Outside circumstances forced me to sell every weapon I owned. Given my mindset and complete lack of responsibility, it was just as well. And once my guns were gone, and I was relieved. I felt as if a massive weight had been lifted off my shoulders.

What did not go away, though, was the fear.

I became much less likely to leave my house without my husband. I have two large dogs. They became constant companions and protectors, even to the extent of taking my dog with me to take out the trash. If I had to go out alone, I stayed on the phone with my husband the entire time I was gone.

woman with large dog

Despite this constant fear, I steadfastly refused to even consider replacing my guns. I had an excuse at every turn. Finally, my husband just dropped the subject all together.

This went on for two years until something happened that forced me to take a hard look at what I was doing.

I was out walking one of my dogs when two transients entered the parking lot of my apartment complex. My dog was behind a large rock that stands in the center of the courtyard, so they couldn’t see him. When I spotted them, I moved him out where the dog could be seen. They turned around and left quickly at that point.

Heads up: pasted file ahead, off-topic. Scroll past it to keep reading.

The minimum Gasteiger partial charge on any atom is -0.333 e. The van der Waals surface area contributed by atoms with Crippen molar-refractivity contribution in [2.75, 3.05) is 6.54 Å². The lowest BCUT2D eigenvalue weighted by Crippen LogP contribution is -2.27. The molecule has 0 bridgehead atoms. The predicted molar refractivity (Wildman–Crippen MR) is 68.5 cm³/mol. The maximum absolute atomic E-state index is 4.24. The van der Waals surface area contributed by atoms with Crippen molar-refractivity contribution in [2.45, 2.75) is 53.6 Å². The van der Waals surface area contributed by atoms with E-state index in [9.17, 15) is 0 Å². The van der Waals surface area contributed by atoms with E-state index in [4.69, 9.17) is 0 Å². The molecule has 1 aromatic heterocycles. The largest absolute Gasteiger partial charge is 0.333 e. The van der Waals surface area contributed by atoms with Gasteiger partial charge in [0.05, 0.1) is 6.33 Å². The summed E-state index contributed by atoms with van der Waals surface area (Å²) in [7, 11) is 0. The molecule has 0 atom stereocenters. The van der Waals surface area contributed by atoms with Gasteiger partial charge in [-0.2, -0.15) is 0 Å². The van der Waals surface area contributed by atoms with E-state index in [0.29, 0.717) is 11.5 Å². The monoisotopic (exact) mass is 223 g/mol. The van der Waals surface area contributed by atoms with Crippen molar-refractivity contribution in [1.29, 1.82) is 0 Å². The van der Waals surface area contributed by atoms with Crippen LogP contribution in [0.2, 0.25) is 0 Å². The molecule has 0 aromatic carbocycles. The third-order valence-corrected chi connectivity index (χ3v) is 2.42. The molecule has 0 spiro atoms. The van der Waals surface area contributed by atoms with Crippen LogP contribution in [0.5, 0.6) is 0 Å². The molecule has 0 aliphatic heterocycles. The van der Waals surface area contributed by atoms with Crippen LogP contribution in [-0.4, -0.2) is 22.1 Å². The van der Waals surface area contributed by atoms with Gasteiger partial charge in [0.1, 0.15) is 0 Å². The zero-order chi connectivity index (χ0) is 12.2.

Were they actually after me? Maybe, maybe not. But it scared the hell out of me. I ran inside and told my husband what had happened and told him that I wanted him on the phone when I took the dogs out. He looked at me and asked some very simple questions.

Exactly what do you think I would have been able to do? You would have been lucky if I could have even gotten out there before they did something to you. How were you going to protect yourself in the meantime?

This left me dumbfounded. I had never considered him being too far away to respond in time. What became clear to me was that I had come to rely on him to take care of me rather than being responsible for myself. Not only was that unfair to him, it was unfair to me.

I spent a lot of time thinking about my safety after that and I came to realize that I have to take steps to protect myself. I’m a very small woman, 5’3” if I really stretch and about 115 pounds. I am going to be at a significant disadvantage up against a larger opponent.

Martial arts training is not an option due to physical limitations. I’ve carried knives in the past, but knives require you to be up close and personal with your attacker. Given my stature, I want to avoid being close to an attacker if possible. That led me to one conclusion: a gun would be my best second line of defense (after avoidance).